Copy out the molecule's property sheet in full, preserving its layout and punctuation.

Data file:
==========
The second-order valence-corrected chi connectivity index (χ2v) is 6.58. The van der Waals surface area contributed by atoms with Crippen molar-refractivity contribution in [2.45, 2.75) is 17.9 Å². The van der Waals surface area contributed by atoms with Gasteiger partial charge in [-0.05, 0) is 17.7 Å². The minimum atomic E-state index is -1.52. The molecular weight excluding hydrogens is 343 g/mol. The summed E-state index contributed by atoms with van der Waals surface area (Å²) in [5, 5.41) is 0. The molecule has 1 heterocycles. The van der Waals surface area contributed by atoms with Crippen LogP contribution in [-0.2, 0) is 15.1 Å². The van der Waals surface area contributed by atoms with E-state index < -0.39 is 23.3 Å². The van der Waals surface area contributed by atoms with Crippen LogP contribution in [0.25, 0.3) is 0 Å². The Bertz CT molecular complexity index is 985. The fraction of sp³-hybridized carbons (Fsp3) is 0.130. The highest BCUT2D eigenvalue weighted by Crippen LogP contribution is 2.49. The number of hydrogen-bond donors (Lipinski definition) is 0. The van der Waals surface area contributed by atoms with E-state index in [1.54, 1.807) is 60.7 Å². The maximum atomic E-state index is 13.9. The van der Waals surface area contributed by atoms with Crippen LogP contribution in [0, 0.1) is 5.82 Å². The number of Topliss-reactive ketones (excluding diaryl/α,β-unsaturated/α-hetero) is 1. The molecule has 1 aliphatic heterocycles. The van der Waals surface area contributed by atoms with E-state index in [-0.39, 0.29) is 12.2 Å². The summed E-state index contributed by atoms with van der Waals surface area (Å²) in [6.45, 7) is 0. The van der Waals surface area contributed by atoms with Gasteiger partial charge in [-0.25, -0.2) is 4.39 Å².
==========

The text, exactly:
The second-order valence-corrected chi connectivity index (χ2v) is 6.58. The van der Waals surface area contributed by atoms with Crippen molar-refractivity contribution in [2.45, 2.75) is 17.9 Å². The van der Waals surface area contributed by atoms with Gasteiger partial charge in [-0.05, 0) is 17.7 Å². The minimum atomic E-state index is -1.52. The molecular weight excluding hydrogens is 343 g/mol. The summed E-state index contributed by atoms with van der Waals surface area (Å²) in [5, 5.41) is 0. The molecule has 1 heterocycles. The van der Waals surface area contributed by atoms with Crippen LogP contribution in [-0.2, 0) is 15.1 Å². The van der Waals surface area contributed by atoms with E-state index < -0.39 is 23.3 Å². The van der Waals surface area contributed by atoms with Crippen LogP contribution in [0.25, 0.3) is 0 Å². The Bertz CT molecular complexity index is 985. The fraction of sp³-hybridized carbons (Fsp3) is 0.130. The highest BCUT2D eigenvalue weighted by Crippen LogP contribution is 2.49. The number of hydrogen-bond donors (Lipinski definition) is 0. The van der Waals surface area contributed by atoms with E-state index in [1.54, 1.807) is 60.7 Å². The maximum atomic E-state index is 13.9. The van der Waals surface area contributed by atoms with Crippen LogP contribution in [0, 0.1) is 5.82 Å². The number of Topliss-reactive ketones (excluding diaryl/α,β-unsaturated/α-hetero) is 1. The molecule has 1 aliphatic heterocycles. The van der Waals surface area contributed by atoms with E-state index in [-0.39, 0.29) is 12.2 Å². The summed E-state index contributed by atoms with van der Waals surface area (Å²) in [6.45, 7) is 0. The van der Waals surface area contributed by atoms with Gasteiger partial charge in [-0.25, -0.2) is 4.39 Å².